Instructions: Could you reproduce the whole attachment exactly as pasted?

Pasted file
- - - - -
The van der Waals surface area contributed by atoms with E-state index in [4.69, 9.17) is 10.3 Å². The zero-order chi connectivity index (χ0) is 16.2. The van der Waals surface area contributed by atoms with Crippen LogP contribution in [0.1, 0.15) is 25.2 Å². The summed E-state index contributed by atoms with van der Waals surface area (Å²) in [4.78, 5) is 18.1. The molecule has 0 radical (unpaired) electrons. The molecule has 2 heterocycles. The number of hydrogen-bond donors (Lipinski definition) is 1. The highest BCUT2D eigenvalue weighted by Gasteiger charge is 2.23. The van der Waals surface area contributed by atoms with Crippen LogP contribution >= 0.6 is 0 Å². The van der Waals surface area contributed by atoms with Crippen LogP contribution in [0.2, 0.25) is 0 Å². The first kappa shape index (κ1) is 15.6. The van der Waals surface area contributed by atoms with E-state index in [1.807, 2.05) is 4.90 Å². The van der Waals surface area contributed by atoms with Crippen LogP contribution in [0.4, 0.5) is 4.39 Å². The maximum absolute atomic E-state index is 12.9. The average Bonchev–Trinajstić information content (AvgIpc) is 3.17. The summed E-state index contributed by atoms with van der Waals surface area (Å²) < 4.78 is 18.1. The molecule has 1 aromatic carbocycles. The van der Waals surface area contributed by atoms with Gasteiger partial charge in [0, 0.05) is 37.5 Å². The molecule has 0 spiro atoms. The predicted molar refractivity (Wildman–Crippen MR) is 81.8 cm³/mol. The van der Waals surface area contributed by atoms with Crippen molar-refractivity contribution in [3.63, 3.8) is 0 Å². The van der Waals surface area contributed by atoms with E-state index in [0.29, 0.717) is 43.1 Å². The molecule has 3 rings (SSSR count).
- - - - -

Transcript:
The van der Waals surface area contributed by atoms with E-state index in [4.69, 9.17) is 10.3 Å². The zero-order chi connectivity index (χ0) is 16.2. The van der Waals surface area contributed by atoms with Crippen LogP contribution in [0.1, 0.15) is 25.2 Å². The summed E-state index contributed by atoms with van der Waals surface area (Å²) in [4.78, 5) is 18.1. The molecule has 0 radical (unpaired) electrons. The molecule has 2 heterocycles. The number of hydrogen-bond donors (Lipinski definition) is 1. The highest BCUT2D eigenvalue weighted by Gasteiger charge is 2.23. The van der Waals surface area contributed by atoms with Crippen LogP contribution >= 0.6 is 0 Å². The van der Waals surface area contributed by atoms with Crippen LogP contribution in [0.2, 0.25) is 0 Å². The first kappa shape index (κ1) is 15.6. The van der Waals surface area contributed by atoms with E-state index in [1.807, 2.05) is 4.90 Å². The van der Waals surface area contributed by atoms with Crippen LogP contribution in [0.4, 0.5) is 4.39 Å². The maximum absolute atomic E-state index is 12.9. The average Bonchev–Trinajstić information content (AvgIpc) is 3.17. The summed E-state index contributed by atoms with van der Waals surface area (Å²) < 4.78 is 18.1. The molecule has 1 aromatic carbocycles. The van der Waals surface area contributed by atoms with Gasteiger partial charge in [0, 0.05) is 37.5 Å². The molecule has 0 spiro atoms. The predicted molar refractivity (Wildman–Crippen MR) is 81.8 cm³/mol. The van der Waals surface area contributed by atoms with Crippen molar-refractivity contribution in [3.63, 3.8) is 0 Å². The van der Waals surface area contributed by atoms with E-state index in [0.29, 0.717) is 43.1 Å². The molecule has 3 rings (SSSR count).